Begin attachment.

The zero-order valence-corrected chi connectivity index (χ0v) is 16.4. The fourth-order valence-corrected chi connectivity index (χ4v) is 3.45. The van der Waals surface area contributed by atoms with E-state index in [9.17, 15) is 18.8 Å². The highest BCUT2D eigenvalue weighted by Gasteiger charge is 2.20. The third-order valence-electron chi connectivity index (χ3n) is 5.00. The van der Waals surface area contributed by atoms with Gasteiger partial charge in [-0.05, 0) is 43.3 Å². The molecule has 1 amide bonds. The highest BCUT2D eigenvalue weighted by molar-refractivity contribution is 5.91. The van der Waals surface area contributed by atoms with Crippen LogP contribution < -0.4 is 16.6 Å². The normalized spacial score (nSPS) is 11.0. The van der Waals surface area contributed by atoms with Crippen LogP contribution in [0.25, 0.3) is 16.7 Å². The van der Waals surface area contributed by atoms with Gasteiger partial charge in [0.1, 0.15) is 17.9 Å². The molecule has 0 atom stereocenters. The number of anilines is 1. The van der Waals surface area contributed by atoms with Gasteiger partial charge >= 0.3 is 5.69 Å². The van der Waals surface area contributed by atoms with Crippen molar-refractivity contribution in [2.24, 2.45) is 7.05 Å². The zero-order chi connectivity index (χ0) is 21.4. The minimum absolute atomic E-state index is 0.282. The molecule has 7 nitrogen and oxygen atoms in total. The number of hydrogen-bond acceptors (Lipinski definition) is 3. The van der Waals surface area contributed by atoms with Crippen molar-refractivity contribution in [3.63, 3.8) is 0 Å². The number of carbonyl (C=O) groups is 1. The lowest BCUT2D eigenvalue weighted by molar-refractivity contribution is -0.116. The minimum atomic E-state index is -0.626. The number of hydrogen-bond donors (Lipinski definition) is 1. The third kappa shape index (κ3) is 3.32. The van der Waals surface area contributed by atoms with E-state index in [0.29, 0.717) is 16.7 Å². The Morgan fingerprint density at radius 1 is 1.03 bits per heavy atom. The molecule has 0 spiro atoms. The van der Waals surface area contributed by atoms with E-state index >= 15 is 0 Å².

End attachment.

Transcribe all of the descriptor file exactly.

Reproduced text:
The zero-order valence-corrected chi connectivity index (χ0v) is 16.4. The fourth-order valence-corrected chi connectivity index (χ4v) is 3.45. The van der Waals surface area contributed by atoms with E-state index in [9.17, 15) is 18.8 Å². The highest BCUT2D eigenvalue weighted by Gasteiger charge is 2.20. The third-order valence-electron chi connectivity index (χ3n) is 5.00. The van der Waals surface area contributed by atoms with Gasteiger partial charge in [-0.05, 0) is 43.3 Å². The molecule has 1 amide bonds. The highest BCUT2D eigenvalue weighted by molar-refractivity contribution is 5.91. The van der Waals surface area contributed by atoms with Crippen LogP contribution < -0.4 is 16.6 Å². The normalized spacial score (nSPS) is 11.0. The van der Waals surface area contributed by atoms with Crippen LogP contribution in [0.25, 0.3) is 16.7 Å². The van der Waals surface area contributed by atoms with Gasteiger partial charge in [0.1, 0.15) is 17.9 Å². The molecule has 0 atom stereocenters. The number of anilines is 1. The van der Waals surface area contributed by atoms with Gasteiger partial charge >= 0.3 is 5.69 Å². The van der Waals surface area contributed by atoms with Crippen molar-refractivity contribution in [2.24, 2.45) is 7.05 Å². The zero-order chi connectivity index (χ0) is 21.4. The minimum absolute atomic E-state index is 0.282. The molecule has 7 nitrogen and oxygen atoms in total. The number of hydrogen-bond acceptors (Lipinski definition) is 3. The van der Waals surface area contributed by atoms with Crippen molar-refractivity contribution in [3.63, 3.8) is 0 Å². The number of carbonyl (C=O) groups is 1. The lowest BCUT2D eigenvalue weighted by molar-refractivity contribution is -0.116. The minimum atomic E-state index is -0.626. The number of hydrogen-bond donors (Lipinski definition) is 1. The third kappa shape index (κ3) is 3.32. The van der Waals surface area contributed by atoms with E-state index in [0.29, 0.717) is 16.7 Å². The Morgan fingerprint density at radius 1 is 1.03 bits per heavy atom. The molecule has 0 spiro atoms. The van der Waals surface area contributed by atoms with E-state index >= 15 is 0 Å².